Likewise, the local Bethel gang had been protected by God from the she-bears in the woods until they willfully refused God’s compassionate warnings and thus walked out from under His protective hedge. This breaking of the hedge resulted in the natural consequence of the she-bears’ attack upon them; for we have seen that curses are natural consequences of man’s choices to depart from God thus forfeiting His protection.

Notice how Adam Clarke describes one possible scenario as to why the she-bears attacked the young men:

“But is it not possible that these forty-two were a set of unlucky young men, who had been employed in the wood, destroying the whelps of these same she-bears, who now pursued them, and tore them to pieces [or severely injured them], for the injury they had done? … The mention of She-bears gives some color to the above conjecture; and, probably, at the time when these young fellows insulted the prophet, the bears might be tracing the footsteps of the murderers of their young, and thus came upon them in the midst of their insults, God's providence ordering these occurrences so as to make this natural effect appear as a Divine cause.” (Clarke’s Commentary on the Whole Bible, words in brackets my own)

However it occurred, we know that God is not the instigator of violence and destruction. Throughout Scripture it speaks of God hardening hearts (Exodus 7:3), sending evil spirits (1 Samuel 16:14), destroying lives (Genesis 6:7; 1 Corinthians 3:17) and sending strong delusions (2 Thessalonians 2:11). These are all idiomatic Hebrew expressions where God is said to “do” that which He simply “permits” to be done.  

Source/Channel in Elisha and Jesus

As we look at Scripture, we can see a parallel in the ministry of Elisha and the ministry of Jesus. Just as Elijah came before Elisha, John the Baptist came before Jesus. In the New Testament, John the Baptist is likened to the prophet Elijah:

“For all the prophets and the law prophesied until John. And if you are willing to receive it, he is Elijah who is to come. He who has ears to hear, let him hear!” (Matthew 11:13-15)

Not that John was Elijah reincarnated, but that “He (John) will also go before Him (Jesus) in the spirit and power of Elijah, ‘to turn the hearts of the fathers to the children,’ and the disobedient to the wisdom of the just, to make ready a people prepared for the Lord” (Luke 1:17). Since John is likened to Elijah, then Jesus must be likened to Elisha who came after Elijah. Elijah worked few miracles while Elisha worked many miracles. There’s no record of John working any miracles, but we know Jesus worked many. It’s a perfect divine pattern.

We can see that Jesus cleansing the temple is paralleled by Elisha cursing the young boys. Therefore, Jesus’ act of cleansing the temple is a magnification of Elisha cursing the boys.1 The physical temple of God represented that every created being, from angel to mankind, was to be a spiritual temple (dwelling place) for God (Acts 17:24; 1 Corinthians 3:16; 2 Corinthians 6:16). The temple in Jerusalem, filled with the tumult of unholy traffic at the time of Christ represented the temple of the human heart, defiled with sin. When Jesus cleansed the temple He was announcing His mission to cleanse the heart from the defilement of sin; from earthly desires, and the selfish lusts and habits that corrupt the soul.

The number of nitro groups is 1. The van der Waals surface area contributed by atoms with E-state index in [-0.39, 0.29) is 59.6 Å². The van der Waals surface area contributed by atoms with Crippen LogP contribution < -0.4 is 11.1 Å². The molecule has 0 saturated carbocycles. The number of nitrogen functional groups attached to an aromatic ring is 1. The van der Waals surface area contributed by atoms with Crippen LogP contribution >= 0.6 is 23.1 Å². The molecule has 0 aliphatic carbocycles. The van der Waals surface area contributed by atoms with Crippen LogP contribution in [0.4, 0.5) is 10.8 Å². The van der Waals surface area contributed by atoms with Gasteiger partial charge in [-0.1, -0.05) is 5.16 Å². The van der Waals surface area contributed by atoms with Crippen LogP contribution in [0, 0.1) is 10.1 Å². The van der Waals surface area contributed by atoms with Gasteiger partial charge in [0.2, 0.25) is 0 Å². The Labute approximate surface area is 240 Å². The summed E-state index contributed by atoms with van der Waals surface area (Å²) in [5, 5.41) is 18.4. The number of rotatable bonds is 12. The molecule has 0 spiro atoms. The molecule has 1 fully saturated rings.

In the parallel, the young boys who were mocking Elisha represent a temple that is defiled. Through the display of cleansing the temple, Jesus manifested an authority that stayed with the people through the rest of His life. In the same way, Elisha had gained a sense of authority after the mauling of the bears. In the minds of fallen man, kingly authority is manifested through strength and violence, thus it is written: “With the pure You (God) will show Yourself pure; And with the devious You (God) will show Yourself shrewd” (Psalm 18:26). In other words, God permits devious men to perceive Him as devious in order to meet them where they are at. If it were not for this incident, Elisha’s redemptive and healing work would have been halted. However, after this tragic incident Elisha had no further trouble in his mission. For fifty years he passed through the town of Bethel, and no one ever mocked him or made light of his qualifications as a prophet of God. What a tragedy that (from the fallen standpoint) this was required to gain respect and authority! In one sense it was an authority gained through fear and not love, but such is the cost of meeting fallen man where they are.

 

For a detailed explanation of Jesus cleansing the temple, see the article entitled: Didn’t Jesus Show Violence and Anger When He Kicked the Moneychangers Out of the Temple?

Clicky